We settled a claim for a client who suffered severe pain to the back of her calf while taking part in an aerobics class.
Our client attended at the local A&E, but she was not provided with any form of treatment. Tests to assess whether she had ruptured the Achilles tendon were not carried out.
The Simmond’s test, where a patient is asked to lie prone on a raised surface, is indicative of a rupture to the Achilles tendon if the calf is squeezed and there is no resultant movement of the foot. This test was not carried out on our client and neither was she asked to stand on her tip-toes, which is another test to indicate a rupture.
Our client continued to complain of pain to the back of her calf and attended once again at hospital some three months later. She was referred for an ultra-sound which took place seven months after the original attendance. Following this, she was advised that she was likely to have sustained a full rupture of the Achilles tendon.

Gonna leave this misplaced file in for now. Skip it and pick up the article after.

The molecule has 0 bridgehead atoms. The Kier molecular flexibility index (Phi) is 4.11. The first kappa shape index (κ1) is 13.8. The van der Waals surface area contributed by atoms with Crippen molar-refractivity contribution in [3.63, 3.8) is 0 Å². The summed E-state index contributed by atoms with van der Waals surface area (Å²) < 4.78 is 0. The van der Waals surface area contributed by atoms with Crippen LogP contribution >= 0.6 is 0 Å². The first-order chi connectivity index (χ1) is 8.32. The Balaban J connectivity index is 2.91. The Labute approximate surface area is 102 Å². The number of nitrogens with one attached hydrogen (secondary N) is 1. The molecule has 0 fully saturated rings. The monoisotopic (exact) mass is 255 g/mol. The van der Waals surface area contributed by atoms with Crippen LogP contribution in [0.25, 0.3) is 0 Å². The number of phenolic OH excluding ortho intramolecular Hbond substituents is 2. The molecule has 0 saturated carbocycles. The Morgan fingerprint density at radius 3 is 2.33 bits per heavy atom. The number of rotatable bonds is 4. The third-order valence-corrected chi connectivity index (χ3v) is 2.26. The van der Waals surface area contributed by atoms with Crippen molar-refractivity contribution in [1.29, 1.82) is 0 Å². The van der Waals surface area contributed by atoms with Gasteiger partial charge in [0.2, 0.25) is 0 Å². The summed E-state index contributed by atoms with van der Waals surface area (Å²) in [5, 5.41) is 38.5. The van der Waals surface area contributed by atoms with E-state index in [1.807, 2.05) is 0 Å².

As our client was pregnant at the time, she was not able to undergo an MRI scan and therefore did not have appropriate surgery to repair the rupture until over two years after her initial injury.
Our client has been left with a degree of ongoing disability as a result of the delayed treatment, which fortunately does not affect her unduly. This is reflected in the modest damages she received.
The case was led by John Kyriacou, a partner in the clinical negligence team in London.
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